swimming noodle

Not just learning and lessons, but swimming for fun

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I have to admit that I rarely find the time to take N swimming for fun.  With classes on a Saturday after lunch and working full time, there’s only a Sunday left, so it’s a case of putting in time over the summer holidays when classes have finished.

Much as I see lessons as crucial for children (especially when you hear about the proportion of older primary school children who can’t swim), there also has to be a fun element to going swimming.

swimming noodle

We swim at a small private school pool.  It’s great even on their open sessions as it’s mostly empty, but it’s a bit boring as a pool.  Just one pool, it’s quite dark, the changing rooms are communal and small, and there’s no exciting ‘play’ areas for children.

So what are my tips for making swimming fun outside lessons?

How to make swimming fun

1.       Go to a different pool

So when we go for out of lesson swimming, we tend to go to the big leisure centre in town.  It’s newly built, is really light and bright, and there’re two pools (main and trainer pools).  It also has a fun children’s area with buttons to press to make water spout out in waterfalls and sprays.  Even the changing rooms are more exciting for a toddler – individual cubicles and family rooms, big lockers and lights.  Going to a different pool will give them confidence that they can swim anywhere, but also help them understand not to get complacent with safety as not all pools are the same.

2.       Have swimming toys to take along and play with

As N’s still not an independent swimming yet, I still take along our woggle and float for him to practice with.  Not all pool sessions have the equipment out for the children to play with so I think it’s definitely worth checking out the wide selection of swimming aids in shops or online to take along.  Just make sure you write names on them so they don’t get taken off by someone else by mistake (or on purpose!)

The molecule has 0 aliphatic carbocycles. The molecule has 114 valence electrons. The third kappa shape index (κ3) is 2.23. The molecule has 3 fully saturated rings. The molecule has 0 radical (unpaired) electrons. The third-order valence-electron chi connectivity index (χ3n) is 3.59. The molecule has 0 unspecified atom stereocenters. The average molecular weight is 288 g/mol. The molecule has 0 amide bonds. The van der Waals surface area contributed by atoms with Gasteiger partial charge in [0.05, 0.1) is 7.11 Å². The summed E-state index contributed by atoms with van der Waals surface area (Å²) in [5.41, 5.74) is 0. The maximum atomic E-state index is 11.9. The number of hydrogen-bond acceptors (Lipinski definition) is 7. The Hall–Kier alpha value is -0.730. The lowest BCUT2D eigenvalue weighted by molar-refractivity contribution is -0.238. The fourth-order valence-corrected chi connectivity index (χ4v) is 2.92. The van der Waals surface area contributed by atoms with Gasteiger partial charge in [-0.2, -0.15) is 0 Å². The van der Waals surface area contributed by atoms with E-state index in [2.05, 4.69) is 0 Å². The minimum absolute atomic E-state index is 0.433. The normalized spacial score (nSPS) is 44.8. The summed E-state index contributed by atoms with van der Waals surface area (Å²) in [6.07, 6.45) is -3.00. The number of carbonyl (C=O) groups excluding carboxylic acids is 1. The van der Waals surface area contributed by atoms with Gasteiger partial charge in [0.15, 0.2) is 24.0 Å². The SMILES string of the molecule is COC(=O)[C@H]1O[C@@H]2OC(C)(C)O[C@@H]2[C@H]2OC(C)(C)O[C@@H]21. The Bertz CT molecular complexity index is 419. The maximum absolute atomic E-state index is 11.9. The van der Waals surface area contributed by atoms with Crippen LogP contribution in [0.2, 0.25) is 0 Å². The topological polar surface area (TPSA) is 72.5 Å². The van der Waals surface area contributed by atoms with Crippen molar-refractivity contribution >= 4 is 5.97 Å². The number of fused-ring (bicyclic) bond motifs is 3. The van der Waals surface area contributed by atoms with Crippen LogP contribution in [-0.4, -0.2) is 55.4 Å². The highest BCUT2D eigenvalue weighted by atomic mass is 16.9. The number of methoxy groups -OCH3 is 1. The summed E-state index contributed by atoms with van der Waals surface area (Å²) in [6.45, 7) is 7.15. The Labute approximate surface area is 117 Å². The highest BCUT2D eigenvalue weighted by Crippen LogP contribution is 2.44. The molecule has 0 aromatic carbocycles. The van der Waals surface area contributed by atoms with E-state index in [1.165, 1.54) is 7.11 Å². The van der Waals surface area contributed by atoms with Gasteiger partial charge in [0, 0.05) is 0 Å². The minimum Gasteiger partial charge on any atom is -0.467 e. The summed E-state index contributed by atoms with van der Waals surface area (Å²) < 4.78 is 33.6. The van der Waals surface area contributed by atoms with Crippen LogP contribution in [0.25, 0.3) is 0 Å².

3.       Try something new

It’s great to practice some of the activities you do in classes, especially if you’ve got a toddler like N who doesn’t necessarily have the confidence to want to do his own thing and take off on his own.  Doing the regular activities will help settle them, especially if they do them on autopilot where they can also have a nosy round at all the other swimmers at the same time.  But I always try and gauge what others of his age are doing, to see if I can get ideas from them on things to try.  I’m not sure we’re quite at the stage of tipping him over in somersaults, but never say never in the future!

4.       Let the child choose what they want to do

Within reason obviously, but N often takes the lead when we go swimming outside our Water Babies lessons.  In classes he has to listen and watch, but at the leisure centre, he can choose whether to go in the trainer pool or to have a go in the main pool, whether to sit on the side, or jump in and swim.  He’s also quite particular about when he wants to wear his goggles.  We opted for some fairly plain ones for him recently in the hope of him being more comfortable going underwater on the recommendation of others at our classes, but there are some great fun swimming goggles for adults and children around.  Anything to make things more exciting, especially if you’ve got a child that wants to practice in the bath at home.

5.       Go with friends and family

I keep meaning to arrange for us to go swimming with his youngest cousin.  They both swim at the same pool, although his cousin has normal swimming lessons there as he’s 5, but I always think it’d be great for them both to swim together and muck around.  It’s great for the younger ones to learn from what the older ones do and enjoy as well.  Hopefully during the Christmas holidays we’ll manage that.

Do you agree with my ideas for making swimming fun?  What would you add?

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  1. Pingback: Not just learning and lessons, but swimming for fun | CookingPlanet

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